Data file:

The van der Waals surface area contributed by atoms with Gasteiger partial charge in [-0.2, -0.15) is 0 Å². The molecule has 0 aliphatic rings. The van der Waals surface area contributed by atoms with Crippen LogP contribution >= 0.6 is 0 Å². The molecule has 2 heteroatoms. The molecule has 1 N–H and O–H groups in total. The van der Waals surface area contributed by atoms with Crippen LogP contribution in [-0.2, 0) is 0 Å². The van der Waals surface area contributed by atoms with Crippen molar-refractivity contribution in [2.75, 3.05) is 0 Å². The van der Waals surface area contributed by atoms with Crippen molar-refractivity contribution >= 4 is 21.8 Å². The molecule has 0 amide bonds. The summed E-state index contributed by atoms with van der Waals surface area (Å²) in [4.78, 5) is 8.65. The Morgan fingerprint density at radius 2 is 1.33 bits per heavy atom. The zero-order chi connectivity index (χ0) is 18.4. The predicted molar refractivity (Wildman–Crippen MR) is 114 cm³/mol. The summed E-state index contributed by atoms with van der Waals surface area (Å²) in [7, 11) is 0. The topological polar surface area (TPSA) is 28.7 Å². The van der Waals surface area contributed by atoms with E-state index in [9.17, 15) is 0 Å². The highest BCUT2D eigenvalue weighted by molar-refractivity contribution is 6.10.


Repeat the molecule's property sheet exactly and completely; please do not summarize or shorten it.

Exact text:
The van der Waals surface area contributed by atoms with Gasteiger partial charge in [-0.2, -0.15) is 0 Å². The molecule has 0 aliphatic rings. The van der Waals surface area contributed by atoms with Crippen LogP contribution >= 0.6 is 0 Å². The molecule has 2 heteroatoms. The molecule has 1 N–H and O–H groups in total. The van der Waals surface area contributed by atoms with Crippen LogP contribution in [-0.2, 0) is 0 Å². The van der Waals surface area contributed by atoms with Crippen molar-refractivity contribution in [2.75, 3.05) is 0 Å². The van der Waals surface area contributed by atoms with Crippen molar-refractivity contribution >= 4 is 21.8 Å². The molecule has 0 amide bonds. The summed E-state index contributed by atoms with van der Waals surface area (Å²) in [4.78, 5) is 8.65. The Morgan fingerprint density at radius 2 is 1.33 bits per heavy atom. The zero-order chi connectivity index (χ0) is 18.4. The predicted molar refractivity (Wildman–Crippen MR) is 114 cm³/mol. The summed E-state index contributed by atoms with van der Waals surface area (Å²) in [7, 11) is 0. The topological polar surface area (TPSA) is 28.7 Å². The van der Waals surface area contributed by atoms with E-state index in [9.17, 15) is 0 Å². The highest BCUT2D eigenvalue weighted by molar-refractivity contribution is 6.10.